You Want It Darker: A Sick Society, Trump Worshippers, and the Drama Triangle

Photograph Source: Michael Candelori from Philadelphia – CC BY 2.0

On March 3, 2024, the New York Times/Siena poll reported: “Donald Trump leads Joe Biden, 48 percent to 43 percent, among registered voters.” Millions of Americans are in a state of horror over the fact that millions more Americans are poised to elect as president not just a scumbag, but an in-your-face scumbag.

The horrified ask: What will it take for Trump’s supporters to finally become horrified by Trump? How much financial fraud? How much election interference? How many incited insurrections? How many obstructions of justice? How much felonious pilfering of national defense documents? How many contractors ripped off through bankruptcies? How many sexual assaults? How many “grab em by the pussy” comments?

By 2016, Trump recognized that his worshippers are unfazed by his legal and moral crimes, famously saying: “I could stand in the middle of Fifth Avenue and shoot somebody, and I wouldn’t lose any voters, OK? It’s, like, incredible.”

Among those millions of Americans who are horrified by Trump and his worshippers, only a small minority of them are horrified by a society that has created them.

A Sick Society and Erich Fromm

How has a society become sick enough to create a Trump and his worshippers?

Psychoanalyst and social psychologist Erich Fromm in Escape from Freedom, published in 1941, sought to explain the spread of fascism and authoritarianism, most prominently in Hitler’s Germany, Mussolini’s Italy, Franco’s Spain, and Stalin’s Soviet Union. Fromm concluded that freedom from medieval institutions and its traditional bonds, “though giving the individual a new feeling of independence, at the same time made him feel alone and isolated, filled him with doubt and anxiety, and drove him into new submission and into a compulsive and irrational activity.”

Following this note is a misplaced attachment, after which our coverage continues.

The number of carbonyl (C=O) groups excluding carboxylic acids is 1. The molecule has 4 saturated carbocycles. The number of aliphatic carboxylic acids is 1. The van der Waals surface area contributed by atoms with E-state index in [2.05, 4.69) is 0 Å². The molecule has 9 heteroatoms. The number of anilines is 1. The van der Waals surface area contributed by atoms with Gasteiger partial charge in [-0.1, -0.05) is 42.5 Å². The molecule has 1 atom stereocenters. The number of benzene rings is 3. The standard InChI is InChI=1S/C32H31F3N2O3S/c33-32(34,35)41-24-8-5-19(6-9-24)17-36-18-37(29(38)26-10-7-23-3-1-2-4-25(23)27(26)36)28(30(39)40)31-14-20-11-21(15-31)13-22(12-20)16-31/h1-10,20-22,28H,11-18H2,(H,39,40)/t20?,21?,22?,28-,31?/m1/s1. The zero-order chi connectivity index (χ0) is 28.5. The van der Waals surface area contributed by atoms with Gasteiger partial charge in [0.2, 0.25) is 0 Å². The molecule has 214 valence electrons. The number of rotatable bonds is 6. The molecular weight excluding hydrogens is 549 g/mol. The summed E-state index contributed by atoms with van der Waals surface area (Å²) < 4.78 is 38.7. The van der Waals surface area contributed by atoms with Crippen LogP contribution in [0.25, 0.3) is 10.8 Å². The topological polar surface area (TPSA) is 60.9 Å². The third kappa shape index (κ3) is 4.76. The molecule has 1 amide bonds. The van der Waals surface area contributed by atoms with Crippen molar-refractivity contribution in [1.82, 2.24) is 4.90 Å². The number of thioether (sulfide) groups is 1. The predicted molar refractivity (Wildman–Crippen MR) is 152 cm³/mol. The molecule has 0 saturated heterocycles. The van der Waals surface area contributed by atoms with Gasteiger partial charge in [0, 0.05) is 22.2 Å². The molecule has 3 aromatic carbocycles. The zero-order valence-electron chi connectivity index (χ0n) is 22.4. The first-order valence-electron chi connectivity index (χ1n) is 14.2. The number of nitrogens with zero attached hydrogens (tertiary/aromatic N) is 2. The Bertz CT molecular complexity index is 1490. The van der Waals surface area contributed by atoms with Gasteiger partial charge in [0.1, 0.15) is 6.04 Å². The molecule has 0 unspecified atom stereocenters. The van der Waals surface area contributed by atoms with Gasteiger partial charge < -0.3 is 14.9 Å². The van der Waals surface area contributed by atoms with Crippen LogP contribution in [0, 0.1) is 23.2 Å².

Such compulsive and irrational activities include a variety of escapes from being truly alive and forming loving bonds. One type of escape is submission to authoritarians such as Hitler, Mussolini, Franco, Stalin (or Putin and Trump). Humans also escape, Fromm noted, into destructiveness and conformity, such as automaton worker and consumer submission to a materialistic society. While there are red-team Trump worshippers, there are also blue-team Apple worshippers—all escaping freedom, fleeing into compulsive and irrational activities that render them loveless, soulless, insane, and dead.

Alienated in their work lives and alienated from their non-communities, Americans are also increasingly alienated from their societal institutions, for which the vast majority of Americans have no trust. A Gallup 2023 poll reported only a minority of Americans have confidence in the police (43%), the medical system (34%) banks (26%), public schools (26%), newspapers (18%), the criminal justice system (17%), television news (14%), big business (14%), and the three branches of the US government: the Supreme Court (27%), the presidency (26%), and Congress (8%).

The term alienation, Fromm reminds us in his 1955 book The Sane Society, was once used to denote an insane person, and he states, “This alienation and automatization leads to an ever-increasing insanity. Life has no meaning, there is no joy, no faith, no reality. Everyone is ‘happy’—except that he does not feel, does not reason, does not love.”